If you have ever eaten any processed food, it is likely that you have ingested a food additive. Although there are many concerns with the safety of food additives, they offer several benefits in foods. These may include:
- Maintaining product consistency
- Maintaining nutritional value
- Maintaining palatability and wholesomeness
- Improving functionality
- Enhancing flavor
The FDA is responsible for the regulation of food additives under the Food Additives Amendment Act (1958), including foods under the USDA jurisdiction. Manufacturers of meat or meat products seeking a petition for use of an additive, must go through two layers of approval i.e. they must seek approval through both the USDA and the FDA.While the USDA must abide by any food additive regulation established by the FDA, it reserves the authority to require higher standards.
What is a Food Additive?
Food additives include all substances, the intended use for which results or may reasonably be expected to result directly or indirectly in becoming a component or otherwise affecting the characteristics of food. Indirect additives include radiation, packaging and transportation. Food additives do not include the following:
- Pesticide chemical or residue
- Color additive
- A new animal drug
- Ingredients intended for use in dietary supplements
- A substance that is GRAS under conditions of intended use
- “Prior sanctioned” food ingredients, i.e. foods having FDA or USDA approval prior to 1958
So What’s a GRAS Substance?
GRAS, or “generally recognized as safe” means that the substance has been shown to be safe prior to 1958, based on credible scientific evidence; not limited to government research, that is widely agreed on by experts, and well documented, or by historical use, demonstrating safety. GRAS foods are not limited to foods originating in the US. Congress has determined that the GRAS list will not be cast in stone but will be reviewed and updated as new technology informs us more about the safety of the substances on the list. Previous to 1997, the FDA required a petition process to evaluate new potential GRAS substances. This process was resource and time intensive. Therefore, the FDA amended its regulations to allow voluntary notification of use. If the food manufacturer submits a notification, the FDA will review the notification and respond by:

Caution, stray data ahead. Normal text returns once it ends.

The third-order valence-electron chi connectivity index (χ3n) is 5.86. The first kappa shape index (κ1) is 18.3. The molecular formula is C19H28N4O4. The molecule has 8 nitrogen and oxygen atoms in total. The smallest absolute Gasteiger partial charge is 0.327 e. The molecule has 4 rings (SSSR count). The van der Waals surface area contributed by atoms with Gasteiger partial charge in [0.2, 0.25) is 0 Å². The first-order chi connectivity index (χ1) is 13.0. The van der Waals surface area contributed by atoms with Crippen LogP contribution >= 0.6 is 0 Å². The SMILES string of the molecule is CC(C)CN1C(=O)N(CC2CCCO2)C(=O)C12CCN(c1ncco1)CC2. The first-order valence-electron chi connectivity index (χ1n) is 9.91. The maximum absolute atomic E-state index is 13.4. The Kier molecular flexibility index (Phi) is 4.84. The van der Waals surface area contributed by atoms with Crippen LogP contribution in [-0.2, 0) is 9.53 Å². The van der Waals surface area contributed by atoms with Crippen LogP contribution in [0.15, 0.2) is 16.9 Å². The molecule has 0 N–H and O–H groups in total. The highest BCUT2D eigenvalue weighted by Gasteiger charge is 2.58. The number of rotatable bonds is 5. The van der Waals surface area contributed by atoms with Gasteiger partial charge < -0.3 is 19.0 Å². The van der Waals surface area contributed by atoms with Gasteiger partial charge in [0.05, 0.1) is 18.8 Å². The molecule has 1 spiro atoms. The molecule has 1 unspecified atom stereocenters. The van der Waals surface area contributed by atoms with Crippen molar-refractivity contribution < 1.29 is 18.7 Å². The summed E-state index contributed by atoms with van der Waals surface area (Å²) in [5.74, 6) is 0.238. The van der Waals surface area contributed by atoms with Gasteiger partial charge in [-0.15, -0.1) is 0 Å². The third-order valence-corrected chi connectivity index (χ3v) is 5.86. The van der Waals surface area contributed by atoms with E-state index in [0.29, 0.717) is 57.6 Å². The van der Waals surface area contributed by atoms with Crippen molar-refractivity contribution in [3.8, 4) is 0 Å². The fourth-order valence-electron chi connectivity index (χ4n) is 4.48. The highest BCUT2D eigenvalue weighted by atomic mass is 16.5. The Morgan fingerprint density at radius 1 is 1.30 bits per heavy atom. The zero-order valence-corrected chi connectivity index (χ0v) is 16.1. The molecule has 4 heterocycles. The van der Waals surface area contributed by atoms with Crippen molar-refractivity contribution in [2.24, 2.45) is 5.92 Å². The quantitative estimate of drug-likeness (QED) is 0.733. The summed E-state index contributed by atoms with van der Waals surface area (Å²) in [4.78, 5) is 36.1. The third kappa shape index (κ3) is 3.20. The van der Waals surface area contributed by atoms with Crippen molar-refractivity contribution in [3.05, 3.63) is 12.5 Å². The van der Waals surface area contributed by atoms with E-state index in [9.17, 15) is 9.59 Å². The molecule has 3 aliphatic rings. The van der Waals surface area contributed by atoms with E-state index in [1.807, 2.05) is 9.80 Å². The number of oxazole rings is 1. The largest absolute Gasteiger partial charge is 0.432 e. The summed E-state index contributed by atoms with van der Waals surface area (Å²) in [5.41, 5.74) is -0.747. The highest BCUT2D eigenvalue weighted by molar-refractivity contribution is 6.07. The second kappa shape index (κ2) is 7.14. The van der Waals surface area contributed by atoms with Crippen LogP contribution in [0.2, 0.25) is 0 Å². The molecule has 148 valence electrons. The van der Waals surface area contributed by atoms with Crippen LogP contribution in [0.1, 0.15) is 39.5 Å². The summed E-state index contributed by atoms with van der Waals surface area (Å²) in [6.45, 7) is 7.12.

- Indicating that it does not question the basis of the notifier’s GRAS determination
- Determining that it does not meet the criteria based on insufficient information
- Indicating that the data raises questions about its safety
The voluntary nature of this notification means that food manufacturers can actually put the food into commerce, without seeking permission from the FDA. However, the agency still expects companies to have on file the appropriate information needed to prove safety if called upon to do so.
The fact that food manufacturers are allowed to self-affirm GRAS status begs the question as to whether or not the FDA is doing enough to protect consumer safety against companies who may put harmful substances in food that they claim to be GRAS. After all, will they not likely seek to gain profits at the expense of consumer health?
Food Additives Approval Process
Substances that are not considered GRAS must go through pre-market approval seeking permission for the substance to be used as a food additive for one or more intended use. The petition must include:
- Chemical identity and composition
- How it should be used
- Purpose/functionality of the additive
- How much will be included in the food
- Description of analytical methods to determine quantity in food
- Description of any new substances formed in food due to the presence of the additive
- Safety evaluation reports on the additive
The following are steps in the petition process. The FDA issues a ruling within 90 days, but the process may be extended up to 180 days.
- Food manufacturer submits petition
- Within 15 days, the FDA provides notice that petition is accepted or incomplete
- Within 30 days of approving a petition the FDA publishes a notice of food additive filing in the Federal Register
- The FDA invites comments on ruling for 30 days
- The FDA issues a final rule on the use of the food additive
Pre-Market Approval Exemptions
Exempt from pre-market approval are “food contact substances” (formerly called indirect food additives) that do not have a technical effect on the food (based on the FDA Modernization Act of 1997). Furthermore, substances with a de minimis migration level (generally 0.5 ppb), are not required to submit a formal food additive petition. In other words if a toxic chemical migrates from the packaging into the food at a level of 0.5 ppb or less, this is considered too minimal to be concerned with, and therefore the substance will not need pre-approval.
Reference: Sanchez, M. C. (2015). Food law and regulation for non-lawyers – A US perspective. New York, NY: Springer International.